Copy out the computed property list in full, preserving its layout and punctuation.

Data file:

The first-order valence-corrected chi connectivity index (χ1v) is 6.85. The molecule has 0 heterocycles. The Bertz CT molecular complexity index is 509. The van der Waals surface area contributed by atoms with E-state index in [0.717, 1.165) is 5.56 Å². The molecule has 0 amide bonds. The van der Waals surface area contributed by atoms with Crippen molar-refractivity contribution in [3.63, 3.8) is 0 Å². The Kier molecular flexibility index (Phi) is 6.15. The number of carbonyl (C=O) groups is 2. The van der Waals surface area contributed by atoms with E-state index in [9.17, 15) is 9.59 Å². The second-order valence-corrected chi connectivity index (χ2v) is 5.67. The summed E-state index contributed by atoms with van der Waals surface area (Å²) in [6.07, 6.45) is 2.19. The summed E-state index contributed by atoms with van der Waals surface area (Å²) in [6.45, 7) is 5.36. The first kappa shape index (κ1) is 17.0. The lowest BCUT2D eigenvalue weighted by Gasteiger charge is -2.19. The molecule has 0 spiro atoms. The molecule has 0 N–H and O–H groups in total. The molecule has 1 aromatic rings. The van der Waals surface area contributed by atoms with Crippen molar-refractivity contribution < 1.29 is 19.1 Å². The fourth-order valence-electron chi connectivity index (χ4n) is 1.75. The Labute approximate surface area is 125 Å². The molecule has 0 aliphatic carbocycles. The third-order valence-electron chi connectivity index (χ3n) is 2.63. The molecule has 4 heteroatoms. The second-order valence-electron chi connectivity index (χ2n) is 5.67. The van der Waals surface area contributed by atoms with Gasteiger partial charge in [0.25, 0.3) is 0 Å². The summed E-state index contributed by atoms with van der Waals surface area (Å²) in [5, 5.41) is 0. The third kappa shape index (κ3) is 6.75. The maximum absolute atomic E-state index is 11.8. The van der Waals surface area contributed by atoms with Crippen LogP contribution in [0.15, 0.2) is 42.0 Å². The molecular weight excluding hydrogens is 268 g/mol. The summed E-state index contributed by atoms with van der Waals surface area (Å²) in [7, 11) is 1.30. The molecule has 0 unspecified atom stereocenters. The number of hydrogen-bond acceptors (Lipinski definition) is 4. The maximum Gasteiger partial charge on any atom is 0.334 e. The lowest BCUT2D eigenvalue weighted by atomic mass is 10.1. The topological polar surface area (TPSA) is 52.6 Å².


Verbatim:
The first-order valence-corrected chi connectivity index (χ1v) is 6.85. The molecule has 0 heterocycles. The Bertz CT molecular complexity index is 509. The van der Waals surface area contributed by atoms with E-state index in [0.717, 1.165) is 5.56 Å². The molecule has 0 amide bonds. The van der Waals surface area contributed by atoms with Crippen molar-refractivity contribution in [3.63, 3.8) is 0 Å². The Kier molecular flexibility index (Phi) is 6.15. The number of carbonyl (C=O) groups is 2. The van der Waals surface area contributed by atoms with E-state index in [9.17, 15) is 9.59 Å². The second-order valence-corrected chi connectivity index (χ2v) is 5.67. The summed E-state index contributed by atoms with van der Waals surface area (Å²) in [6.07, 6.45) is 2.19. The summed E-state index contributed by atoms with van der Waals surface area (Å²) in [6.45, 7) is 5.36. The first kappa shape index (κ1) is 17.0. The lowest BCUT2D eigenvalue weighted by Gasteiger charge is -2.19. The molecule has 0 spiro atoms. The molecule has 0 N–H and O–H groups in total. The molecule has 1 aromatic rings. The van der Waals surface area contributed by atoms with Crippen molar-refractivity contribution < 1.29 is 19.1 Å². The fourth-order valence-electron chi connectivity index (χ4n) is 1.75. The Labute approximate surface area is 125 Å². The molecule has 0 aliphatic carbocycles. The third-order valence-electron chi connectivity index (χ3n) is 2.63. The molecule has 4 heteroatoms. The second-order valence-electron chi connectivity index (χ2n) is 5.67. The van der Waals surface area contributed by atoms with Gasteiger partial charge in [0.25, 0.3) is 0 Å². The summed E-state index contributed by atoms with van der Waals surface area (Å²) in [5, 5.41) is 0. The third kappa shape index (κ3) is 6.75. The maximum absolute atomic E-state index is 11.8. The van der Waals surface area contributed by atoms with Crippen LogP contribution in [0.15, 0.2) is 42.0 Å². The molecular weight excluding hydrogens is 268 g/mol. The summed E-state index contributed by atoms with van der Waals surface area (Å²) in [7, 11) is 1.30. The molecule has 0 unspecified atom stereocenters. The number of hydrogen-bond acceptors (Lipinski definition) is 4. The maximum Gasteiger partial charge on any atom is 0.334 e. The lowest BCUT2D eigenvalue weighted by atomic mass is 10.1. The topological polar surface area (TPSA) is 52.6 Å².